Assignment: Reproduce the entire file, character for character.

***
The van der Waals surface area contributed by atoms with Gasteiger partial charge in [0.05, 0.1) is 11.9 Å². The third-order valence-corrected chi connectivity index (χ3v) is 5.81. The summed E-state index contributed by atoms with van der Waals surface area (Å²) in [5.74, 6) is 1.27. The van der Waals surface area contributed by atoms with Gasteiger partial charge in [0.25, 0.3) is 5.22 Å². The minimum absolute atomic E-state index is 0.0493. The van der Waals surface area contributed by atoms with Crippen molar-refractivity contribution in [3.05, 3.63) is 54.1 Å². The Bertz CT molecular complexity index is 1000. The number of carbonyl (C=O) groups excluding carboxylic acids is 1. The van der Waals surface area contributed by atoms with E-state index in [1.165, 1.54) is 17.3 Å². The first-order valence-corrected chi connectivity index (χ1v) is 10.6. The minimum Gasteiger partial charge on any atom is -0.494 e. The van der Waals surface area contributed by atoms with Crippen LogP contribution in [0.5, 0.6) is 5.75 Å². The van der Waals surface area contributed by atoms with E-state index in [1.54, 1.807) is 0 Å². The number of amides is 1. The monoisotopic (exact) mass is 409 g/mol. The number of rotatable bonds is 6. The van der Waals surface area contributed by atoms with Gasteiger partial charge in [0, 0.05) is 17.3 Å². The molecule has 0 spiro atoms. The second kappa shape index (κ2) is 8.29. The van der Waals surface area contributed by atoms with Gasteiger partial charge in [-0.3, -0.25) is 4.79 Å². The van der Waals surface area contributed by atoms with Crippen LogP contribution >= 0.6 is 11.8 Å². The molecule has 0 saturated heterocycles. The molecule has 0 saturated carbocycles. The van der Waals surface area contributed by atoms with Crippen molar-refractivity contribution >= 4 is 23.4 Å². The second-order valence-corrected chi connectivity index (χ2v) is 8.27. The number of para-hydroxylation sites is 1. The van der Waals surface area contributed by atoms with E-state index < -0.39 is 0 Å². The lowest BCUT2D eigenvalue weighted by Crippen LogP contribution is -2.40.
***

The van der Waals surface area contributed by atoms with Gasteiger partial charge in [0.05, 0.1) is 11.9 Å². The third-order valence-corrected chi connectivity index (χ3v) is 5.81. The summed E-state index contributed by atoms with van der Waals surface area (Å²) in [5.74, 6) is 1.27. The van der Waals surface area contributed by atoms with Gasteiger partial charge in [0.25, 0.3) is 5.22 Å². The minimum absolute atomic E-state index is 0.0493. The van der Waals surface area contributed by atoms with Crippen molar-refractivity contribution in [3.05, 3.63) is 54.1 Å². The Bertz CT molecular complexity index is 1000. The number of carbonyl (C=O) groups excluding carboxylic acids is 1. The van der Waals surface area contributed by atoms with E-state index in [1.165, 1.54) is 17.3 Å². The first-order valence-corrected chi connectivity index (χ1v) is 10.6. The minimum Gasteiger partial charge on any atom is -0.494 e. The van der Waals surface area contributed by atoms with Crippen LogP contribution in [0.5, 0.6) is 5.75 Å². The van der Waals surface area contributed by atoms with E-state index in [1.54, 1.807) is 0 Å². The number of amides is 1. The monoisotopic (exact) mass is 409 g/mol. The number of rotatable bonds is 6. The van der Waals surface area contributed by atoms with Gasteiger partial charge in [0, 0.05) is 17.3 Å². The molecule has 0 spiro atoms. The second kappa shape index (κ2) is 8.29. The van der Waals surface area contributed by atoms with Gasteiger partial charge in [-0.3, -0.25) is 4.79 Å². The van der Waals surface area contributed by atoms with Crippen LogP contribution >= 0.6 is 11.8 Å². The molecule has 0 saturated heterocycles. The molecule has 0 saturated carbocycles. The van der Waals surface area contributed by atoms with Crippen molar-refractivity contribution >= 4 is 23.4 Å². The second-order valence-corrected chi connectivity index (χ2v) is 8.27. The number of para-hydroxylation sites is 1. The van der Waals surface area contributed by atoms with E-state index < -0.39 is 0 Å². The lowest BCUT2D eigenvalue weighted by Crippen LogP contribution is -2.40.